How Fascism Works: The Politics of Us and Them

Image of How Fascism Works: The Politics of Us and Them
Release Date: 
September 4, 2018
Random House
Reviewed by: 

The title of this short but important book is a bit off. Jason Stanley, a professor of philosophy at Yale, does not analyze fascist state-craft: the inner mechanisms and operation of fascist governments. How Fascism Work is a study of the ideological make-up of fascist politics, broadly conceived.

Stanley examines how modern authoritarian and nationalist—“fascist,” if you like (Stanley obviously does)—political movements succeed in using and subverting “democratic” politics and elections to gain power. He finds 11 common themes and patterns connecting these movements (a shocking number of which hold state power in the world today) past and present:

1. Invocation of a mythic national past marked by racial, ethnic, religious, and/or cultural purity—a supposedly glorious history to which the nation needs to return.

2. Propagandistic use of outwardly virtuous ideals (including anti-corruption, democracy, liberty, and free speech) to advance abhorrent ends that contradict those ideals.

3.  An anti-intellectual assault on, education, universities, science, expertise, and language that is commonly accompanied by charges of “Marxism” and “political correctness” and the advance of simplistic nationalist and authoritarian ideals.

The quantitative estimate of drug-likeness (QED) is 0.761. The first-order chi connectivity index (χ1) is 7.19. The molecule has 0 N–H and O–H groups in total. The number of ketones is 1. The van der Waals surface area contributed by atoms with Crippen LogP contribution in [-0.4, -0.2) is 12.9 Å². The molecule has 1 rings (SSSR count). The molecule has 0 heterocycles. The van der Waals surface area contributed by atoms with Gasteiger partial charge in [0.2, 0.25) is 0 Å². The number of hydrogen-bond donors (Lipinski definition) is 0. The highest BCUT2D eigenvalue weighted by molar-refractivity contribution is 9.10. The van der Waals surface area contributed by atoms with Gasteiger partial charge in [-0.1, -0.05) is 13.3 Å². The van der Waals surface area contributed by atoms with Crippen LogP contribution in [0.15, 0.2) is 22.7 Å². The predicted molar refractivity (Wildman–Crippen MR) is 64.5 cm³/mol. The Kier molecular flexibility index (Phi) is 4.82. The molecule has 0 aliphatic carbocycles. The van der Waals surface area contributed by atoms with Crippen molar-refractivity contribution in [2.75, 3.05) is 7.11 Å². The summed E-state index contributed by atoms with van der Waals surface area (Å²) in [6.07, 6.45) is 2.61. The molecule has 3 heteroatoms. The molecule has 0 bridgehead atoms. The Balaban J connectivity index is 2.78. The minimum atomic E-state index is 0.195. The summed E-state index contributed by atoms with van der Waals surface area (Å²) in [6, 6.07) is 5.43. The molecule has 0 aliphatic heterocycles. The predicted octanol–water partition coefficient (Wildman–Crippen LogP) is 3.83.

4. An insidious attack on truth and peoples’ ability to perceive and agree on truth.  “Regular and repeated obvious lying” is combined with the advance of conspiracy theories and the promotion of “news as sports” and demagogic strongmen as “stars.” 

5. A virulent faith in “natural hierarchies of worth” and a rejection of equality as dangerous, unnatural, “Marxist,” and liberal delusion and subversion.

6. An aggrieved sense of victimhood among dominant groups who feel threatened and humiliated by having to share citizenship, resources, and power with minority groups.

7. An “oppressive nationalism” devoted to maintaining “natural hierarchies” and uniting “chosen” but supposedly and unjustly oppressed racial, ethnic, religious groups (whites in the U.S., Christians in Hungary, Hindus in India, etc.) against the nefarious incursions of supposedly inferior others.

8. A stern “law and order” politics that targets minority others (“them”) as criminal threats to the safety and security of the majority (“us”).

9. Sexual anxiety about the threat supposedly posed by minority, criminal, and alien others (“them”) to “our” traditional male roles and status and “family values.”

10. Distrust of socially diverse, “corrupt.” “impure,” weakening, parasitic, and criminal cities combined with love for the purported superior virtue, strength, “self-sufficiency,” and racial-ethnic “purity” of the rural countryside, home and “heartland” of the “volk” (the true ancestral people and the spirit of their once great nation).

11. A sense of the “chosen” people and majority (“us”) as hard-working, upright, virtuous, and “deserving” combined with the notion of demonized minorities and others (“them”) as lazy, dissolute, shifty, and “undeserving.”

German and Italian fascism in the 1920s and 1930s channeled each of these noxious themes, which are strikingly present in authoritarian and nationalist parties and regimes across the world today. This ugly recurrence is a chilling validation of the Spanish philosopher George Santayana’s famous warming that “those who cannot remember the past are doomed to repeat it.”